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Redhat Linux How to Fix Read only root Filesystem Issue

One of the most common problem in Redhat Linux is “read only root filesystem” when there is issue with hardware or SAN sub-systems .To fix the “read only filesystem” issue ,you need to reboot the server.But while rebooting the server, you will definitely  encounter many issues and that requires a manual intervention by logging in with the root. Unfortunately you may not logging as root if root filesystem is corrupted and it will not accept the root password. In this case, you need to boot the system in rescue mode using Redhat Linux DVD.

Here is the steps which you need to try before rebooting the system in rescue mode using Redhat Linux DVD.

1.Reboot the system and see whether system is automatically booting in normal mode with root filesystem in read/write.While booting automatically, it will check the root filesystem filesystem integrity using fsck.

2.Some times system will go in to maintenance mode after after rebooting.In this case, system will prompt for root password. Try to Login and run fsck on root filesystem to fix the issue.

3.If there is any problem with /etc/rc.sysinit(/etc/rc.d/rc.sysinit) , system will always boot and make the root filesystem in read-only mode.In this case, you need restore the file from backup or copy the file from other similar redhat server.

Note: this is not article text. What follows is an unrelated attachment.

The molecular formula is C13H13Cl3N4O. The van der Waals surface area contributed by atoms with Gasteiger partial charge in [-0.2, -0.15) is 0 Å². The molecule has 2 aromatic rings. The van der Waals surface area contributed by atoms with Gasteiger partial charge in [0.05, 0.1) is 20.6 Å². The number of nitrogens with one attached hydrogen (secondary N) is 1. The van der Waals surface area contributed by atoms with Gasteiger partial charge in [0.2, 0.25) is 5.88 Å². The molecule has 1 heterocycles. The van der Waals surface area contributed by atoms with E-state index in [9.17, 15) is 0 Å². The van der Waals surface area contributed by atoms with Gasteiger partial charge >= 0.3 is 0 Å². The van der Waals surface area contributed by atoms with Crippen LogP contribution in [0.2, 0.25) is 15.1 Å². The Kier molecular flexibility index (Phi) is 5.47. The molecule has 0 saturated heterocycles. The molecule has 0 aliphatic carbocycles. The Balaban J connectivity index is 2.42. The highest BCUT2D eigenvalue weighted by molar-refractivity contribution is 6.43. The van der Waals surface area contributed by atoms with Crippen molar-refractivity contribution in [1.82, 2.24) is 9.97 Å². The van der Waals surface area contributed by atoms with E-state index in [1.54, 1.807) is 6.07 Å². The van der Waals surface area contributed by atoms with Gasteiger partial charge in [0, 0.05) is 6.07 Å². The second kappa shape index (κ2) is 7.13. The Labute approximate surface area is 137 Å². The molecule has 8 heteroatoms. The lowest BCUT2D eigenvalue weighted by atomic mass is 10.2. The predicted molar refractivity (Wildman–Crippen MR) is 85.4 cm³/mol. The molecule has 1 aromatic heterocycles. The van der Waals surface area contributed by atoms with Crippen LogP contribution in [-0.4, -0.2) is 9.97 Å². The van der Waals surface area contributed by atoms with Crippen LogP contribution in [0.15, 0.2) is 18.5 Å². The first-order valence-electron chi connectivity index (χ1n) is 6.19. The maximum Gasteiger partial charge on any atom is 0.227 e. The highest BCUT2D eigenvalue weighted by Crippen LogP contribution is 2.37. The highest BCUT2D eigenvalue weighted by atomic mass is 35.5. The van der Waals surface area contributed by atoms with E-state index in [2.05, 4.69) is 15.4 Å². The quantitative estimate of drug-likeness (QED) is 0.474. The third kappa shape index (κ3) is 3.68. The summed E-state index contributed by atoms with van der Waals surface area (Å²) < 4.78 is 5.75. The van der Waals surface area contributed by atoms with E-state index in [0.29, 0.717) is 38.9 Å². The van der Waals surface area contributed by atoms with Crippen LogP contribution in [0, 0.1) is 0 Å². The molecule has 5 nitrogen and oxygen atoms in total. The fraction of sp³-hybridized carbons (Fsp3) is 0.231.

4.If the system is booted in maintenance mode and not accpeting the root password, then you need to boot the system in rescue mode using redhat Linux DVD.


Rescue mode system recovery:

1.Insert the redhat DVD and boot the system in rescue mode.


2.Select the language as “English” and continue.


















3.Select “No” to skip the networking.











4.Select “skip” to run fsck on root filesystem.

 


5.If you are not using “LVM” for root filesystem,execute fsck on the device which contains the root filesystem

UnixArena# e2fsck -f /dev/sda1
e2fsck 1.51.12 (17-May-2013)
[...]


6.If you are using LVM for root filesystem, You need to activate the logical volumes using below method.

# lvm pvscan
PV /dev/sda1 VG VolGroup00 lvm2 [996.00 MB / 0 free]Total: 1 [8.48 GB] / in use: 1 [8.48 GB] / in no VG: 0 [0 ]# lvm vgscan
Reading all physical volumes. This may take a while...
Found volume group "VolGroup00" using metadata type lvm2
# lvm lvscan
INACTIVE '/dev/VolGroup00/LogVol00' [8.48 GB] inherit

# lvm vgchange -ay
1 logical volume(s) in volume group "VolGroup00" now active


7.Run fsck on the root filesystem logical volume to check the integrity.

# e2fsck -f /dev/mapper/VolGroup00/LogVol00
e2fsck 1.51.12 (17-May-2013)
[...]


8.Exit the rescue mode and boot the system normally.

Hope this will fix the issue. 

I have seen many times , redhat Linux which is running on VMWARE ESX may face this issue.In these cases , you need to follow the below steps.
1. Update VMware tools .
2. Migrate the affected virtual machine to other datastore and monitors the virtual machine. If issue doesn’t reappears, It could be problem with the storage. Engage the storage vendor.
2. Even after the storage migration, if issue reoccurs .Update the Linux kernel to the latest version.
3. Increase the SCSI timeout of each disk presented from VMWare as per the Redhat Linux article.

To troubleshoot further on VMWARE ESX for this issue, Please follow this article.
Thanks to www.vmwarearena.com

Thank you for visiting UnixArena. Please leave a comment if you have any doubt.

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One comment

  1. Awesome article bro.

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